Opinion Says Plaintiff by Dropping Its Complaint, Did Not Render Counterclaim Moot
By a MetNews Staff Writer
A man was properly granted summary judgment on a counterclaim seeking a declaration that he was not a copyright infringer and awarding him $47,776.63 in attorney fees and costs, the Ninth U.S. Circuit Court of Appeals has held, rejecting the contention of the Los Angeles porn studio that sued him, that once it dropped its own suit for infringement, his action became pointless and should have been tossed out.
The studio—Strike 3 Holdings, LLC (“S3H”), which operates commercial websites—has drawn nationwide attention for bringing a torrent of legal actions against individuals for sake of gaining settlements in suits based on allegations that they downloaded copyrighted porn videos and then shared them with others—with some of the settlements allegedly being for nuisance value where the allegations lacked merit.
“S3H is a pornography production studio with several related entities located in the Los Angeles area of California,” the second amended counterclaim says. “S3H operates three website brands: Blacked, Tushy, and Vixen.”
It sets forth that the cross-complainant is an ex-police officer in his 70s, married for 40 years, and, until he was sued, “had never heard of the pornographic websites: ‘Blacked, ‘Vixen’, or ‘Tushy’ ” and “does not know who downloaded these movies.”
The counterclaim accuses S3H of “extortion through sham litigation.”
S3H’s complaint alleges that its videos, after having been downloaded, were disseminated impermissibly via BitTorrent, explaining:
“BitTorrent is a system designed to quickly distribute large files over the Internet. Instead of downloading a file, such as a movie, from a single source, BitTorrent users are able to connect to the computers of other BitTorrent users to simultaneously download and upload pieces of the file from and to other users.”
S3H said in the complaint that it sued the defendant as “John Doe” because it knew only his network identifier, or “Internet Protocol” (“IP”) address, but not his personal identity. (Doe’s actual name was kept secret in the litigation even after his true name was ascertained.)
Thursday’s memorandum opinion by a three-judge panel—comprised of Circuit Judge Johnnie Rawlinson, Senior Circuit Judge Jay Bybee, and Senior District Court Judge Morrison C. England Jr. of the Eastern District of California, sitting by designation—affirms a decision of District Court Judge Thomas S. Zilly of the Western District of Washington.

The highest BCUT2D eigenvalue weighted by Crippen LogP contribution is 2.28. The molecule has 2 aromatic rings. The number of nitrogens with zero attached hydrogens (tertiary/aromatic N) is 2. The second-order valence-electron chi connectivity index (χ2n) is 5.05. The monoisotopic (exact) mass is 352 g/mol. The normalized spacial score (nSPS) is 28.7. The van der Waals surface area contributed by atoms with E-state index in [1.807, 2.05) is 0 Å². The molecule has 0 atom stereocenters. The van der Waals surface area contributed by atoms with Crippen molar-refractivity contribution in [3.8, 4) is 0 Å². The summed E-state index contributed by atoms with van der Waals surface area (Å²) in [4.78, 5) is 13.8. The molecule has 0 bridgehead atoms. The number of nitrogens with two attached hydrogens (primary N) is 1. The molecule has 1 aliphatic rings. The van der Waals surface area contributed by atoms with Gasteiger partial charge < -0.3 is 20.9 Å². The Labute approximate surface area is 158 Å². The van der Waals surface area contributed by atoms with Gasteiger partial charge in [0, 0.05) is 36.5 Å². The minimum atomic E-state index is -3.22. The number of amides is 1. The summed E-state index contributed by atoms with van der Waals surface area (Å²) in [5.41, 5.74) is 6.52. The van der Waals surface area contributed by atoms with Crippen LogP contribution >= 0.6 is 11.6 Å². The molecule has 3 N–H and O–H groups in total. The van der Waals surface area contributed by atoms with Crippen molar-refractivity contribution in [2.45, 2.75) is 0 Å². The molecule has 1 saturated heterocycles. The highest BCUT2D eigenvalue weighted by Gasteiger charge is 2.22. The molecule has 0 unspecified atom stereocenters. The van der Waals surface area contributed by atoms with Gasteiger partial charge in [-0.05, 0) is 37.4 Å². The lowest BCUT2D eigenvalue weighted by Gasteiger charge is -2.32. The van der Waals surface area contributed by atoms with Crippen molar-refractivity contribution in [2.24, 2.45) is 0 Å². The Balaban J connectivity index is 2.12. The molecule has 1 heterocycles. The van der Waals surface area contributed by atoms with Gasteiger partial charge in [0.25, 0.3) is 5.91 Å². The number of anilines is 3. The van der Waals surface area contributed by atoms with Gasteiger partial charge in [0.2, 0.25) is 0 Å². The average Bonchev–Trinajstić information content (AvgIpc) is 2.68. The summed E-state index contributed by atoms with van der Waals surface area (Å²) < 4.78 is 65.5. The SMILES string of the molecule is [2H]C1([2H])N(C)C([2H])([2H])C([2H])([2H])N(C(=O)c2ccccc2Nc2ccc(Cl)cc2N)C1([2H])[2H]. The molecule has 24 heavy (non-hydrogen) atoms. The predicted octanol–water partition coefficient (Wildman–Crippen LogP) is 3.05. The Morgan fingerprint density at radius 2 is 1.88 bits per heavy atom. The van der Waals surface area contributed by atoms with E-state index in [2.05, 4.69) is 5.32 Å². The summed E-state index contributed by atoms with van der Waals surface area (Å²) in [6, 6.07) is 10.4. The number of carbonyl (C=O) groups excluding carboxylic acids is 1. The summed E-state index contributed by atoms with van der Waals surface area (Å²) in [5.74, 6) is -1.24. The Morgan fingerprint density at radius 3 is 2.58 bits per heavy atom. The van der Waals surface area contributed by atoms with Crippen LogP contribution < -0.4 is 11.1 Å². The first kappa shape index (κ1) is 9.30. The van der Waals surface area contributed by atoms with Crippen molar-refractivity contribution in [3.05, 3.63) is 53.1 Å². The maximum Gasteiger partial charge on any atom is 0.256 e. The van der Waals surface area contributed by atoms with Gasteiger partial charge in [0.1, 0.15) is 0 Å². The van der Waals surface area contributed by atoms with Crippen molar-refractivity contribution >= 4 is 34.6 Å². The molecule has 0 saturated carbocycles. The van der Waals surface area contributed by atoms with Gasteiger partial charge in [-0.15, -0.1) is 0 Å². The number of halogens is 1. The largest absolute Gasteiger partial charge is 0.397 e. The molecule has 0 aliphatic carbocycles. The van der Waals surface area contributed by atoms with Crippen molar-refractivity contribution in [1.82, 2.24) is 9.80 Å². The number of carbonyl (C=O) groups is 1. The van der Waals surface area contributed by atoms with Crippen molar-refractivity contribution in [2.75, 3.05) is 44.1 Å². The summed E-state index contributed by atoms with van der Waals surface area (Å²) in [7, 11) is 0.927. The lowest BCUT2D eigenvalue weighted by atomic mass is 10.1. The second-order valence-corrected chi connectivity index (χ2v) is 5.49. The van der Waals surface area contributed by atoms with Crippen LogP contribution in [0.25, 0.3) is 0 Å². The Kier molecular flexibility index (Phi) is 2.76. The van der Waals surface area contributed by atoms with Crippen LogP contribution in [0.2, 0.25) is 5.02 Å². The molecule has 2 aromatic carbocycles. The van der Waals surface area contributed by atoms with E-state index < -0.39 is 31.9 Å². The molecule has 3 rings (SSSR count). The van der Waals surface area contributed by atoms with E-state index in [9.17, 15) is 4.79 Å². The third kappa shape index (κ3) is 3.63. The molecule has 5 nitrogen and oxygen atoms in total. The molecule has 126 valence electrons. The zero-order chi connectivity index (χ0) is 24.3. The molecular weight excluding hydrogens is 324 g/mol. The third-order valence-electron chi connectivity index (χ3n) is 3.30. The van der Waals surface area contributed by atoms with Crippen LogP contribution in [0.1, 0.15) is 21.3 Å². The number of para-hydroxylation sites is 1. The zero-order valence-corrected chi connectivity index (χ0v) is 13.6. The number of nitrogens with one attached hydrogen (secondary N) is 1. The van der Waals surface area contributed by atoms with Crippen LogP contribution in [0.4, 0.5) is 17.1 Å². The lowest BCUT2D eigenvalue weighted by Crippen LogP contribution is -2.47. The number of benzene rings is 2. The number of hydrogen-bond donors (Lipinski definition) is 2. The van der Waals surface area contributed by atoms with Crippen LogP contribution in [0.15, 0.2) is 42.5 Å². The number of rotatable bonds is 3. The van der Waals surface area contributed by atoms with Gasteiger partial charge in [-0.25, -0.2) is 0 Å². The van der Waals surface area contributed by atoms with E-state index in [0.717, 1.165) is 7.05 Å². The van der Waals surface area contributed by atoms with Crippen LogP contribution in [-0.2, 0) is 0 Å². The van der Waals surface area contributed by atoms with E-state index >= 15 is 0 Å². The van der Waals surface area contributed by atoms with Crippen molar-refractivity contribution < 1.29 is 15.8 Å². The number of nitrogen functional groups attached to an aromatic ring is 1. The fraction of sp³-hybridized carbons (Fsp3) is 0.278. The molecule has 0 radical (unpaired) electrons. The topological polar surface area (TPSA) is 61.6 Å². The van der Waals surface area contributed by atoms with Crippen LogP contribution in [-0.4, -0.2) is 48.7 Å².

The opinion says that although S3H voluntarily dismissed its action, Doe retained a cause of action because S3H might sue again.
“The pending litigation between Doe and Strike 3, coupled with the real threat of future litigation between the parties, constitutes the type of injury that confers constitutional standing,” the panel said, elaborating:
“Strike 3’s voluntary dismissal of its infringement claims against Doe placed him in the precarious position of deciding whether to pursue his non-infringement counterclaim or to surrender the claim and hope that Strike 3 would not bring further action based his prior alleged infringement. And while Strike 3 enjoyed the ‘absolute right’ to dismiss its infringement claim…, it did not have the absolute right to choose the consequences of its without-prejudice dismissal. Doe’s fear of future prosecution, based on the very real prosecution to that point and the thinly veiled threats of fixture contributory-infringement claims, was concrete and imminent.”
With respect to “contributory infringement,” the opinion says:
“As Strike 3 admitted at oral argument, it was nearly certain that Doe’s son was the infringer, making it likely that Strike 3 would pursue other infringement claims against Doe in the future. Thus, Doe did not lack standing to pursue his counterclaims.”
In opposing summary judgment, S3H had argued:
“Plaintiff had evidence of substantial and long-term infringement of its works coming from Defendant’s IP address. To confirm the person responsible for that activity, Plaintiff sought the name and address of the ISP subscriber. Defendant refused to provide that information for months, but once it was provided, Plaintiff conducted a further investigation and determined that the likely infringer was Defendant’s adult-aged live at home son and Plaintiff dismissed the action.